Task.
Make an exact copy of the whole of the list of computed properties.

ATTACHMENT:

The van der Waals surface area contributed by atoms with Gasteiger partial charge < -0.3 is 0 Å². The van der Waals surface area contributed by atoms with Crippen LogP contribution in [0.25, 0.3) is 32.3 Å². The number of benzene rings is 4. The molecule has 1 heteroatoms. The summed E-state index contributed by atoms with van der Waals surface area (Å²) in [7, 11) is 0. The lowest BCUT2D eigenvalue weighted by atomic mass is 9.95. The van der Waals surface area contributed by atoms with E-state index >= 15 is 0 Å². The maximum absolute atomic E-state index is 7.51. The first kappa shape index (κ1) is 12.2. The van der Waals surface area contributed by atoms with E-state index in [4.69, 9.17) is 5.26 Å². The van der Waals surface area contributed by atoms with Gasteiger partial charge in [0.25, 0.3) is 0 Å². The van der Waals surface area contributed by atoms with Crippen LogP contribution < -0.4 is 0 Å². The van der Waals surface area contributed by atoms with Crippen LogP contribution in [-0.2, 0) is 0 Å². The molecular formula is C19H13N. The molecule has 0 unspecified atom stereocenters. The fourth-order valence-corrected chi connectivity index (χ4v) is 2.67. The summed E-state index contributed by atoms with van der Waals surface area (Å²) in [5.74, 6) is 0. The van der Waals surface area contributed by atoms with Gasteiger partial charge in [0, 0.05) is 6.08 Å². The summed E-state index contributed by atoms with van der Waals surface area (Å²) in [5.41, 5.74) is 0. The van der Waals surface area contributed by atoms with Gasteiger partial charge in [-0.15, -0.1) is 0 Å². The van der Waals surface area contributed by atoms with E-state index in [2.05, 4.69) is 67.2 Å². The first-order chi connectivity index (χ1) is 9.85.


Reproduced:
The van der Waals surface area contributed by atoms with Gasteiger partial charge < -0.3 is 0 Å². The van der Waals surface area contributed by atoms with Crippen LogP contribution in [0.25, 0.3) is 32.3 Å². The number of benzene rings is 4. The molecule has 1 heteroatoms. The summed E-state index contributed by atoms with van der Waals surface area (Å²) in [7, 11) is 0. The lowest BCUT2D eigenvalue weighted by atomic mass is 9.95. The van der Waals surface area contributed by atoms with E-state index >= 15 is 0 Å². The maximum absolute atomic E-state index is 7.51. The first kappa shape index (κ1) is 12.2. The van der Waals surface area contributed by atoms with E-state index in [4.69, 9.17) is 5.26 Å². The van der Waals surface area contributed by atoms with Gasteiger partial charge in [0.25, 0.3) is 0 Å². The van der Waals surface area contributed by atoms with Crippen LogP contribution < -0.4 is 0 Å². The van der Waals surface area contributed by atoms with Crippen LogP contribution in [-0.2, 0) is 0 Å². The molecular formula is C19H13N. The molecule has 0 unspecified atom stereocenters. The fourth-order valence-corrected chi connectivity index (χ4v) is 2.67. The summed E-state index contributed by atoms with van der Waals surface area (Å²) in [5.74, 6) is 0. The van der Waals surface area contributed by atoms with Gasteiger partial charge in [0, 0.05) is 6.08 Å². The summed E-state index contributed by atoms with van der Waals surface area (Å²) in [5.41, 5.74) is 0. The van der Waals surface area contributed by atoms with Gasteiger partial charge in [-0.15, -0.1) is 0 Å². The van der Waals surface area contributed by atoms with E-state index in [2.05, 4.69) is 67.2 Å². The first-order chi connectivity index (χ1) is 9.85.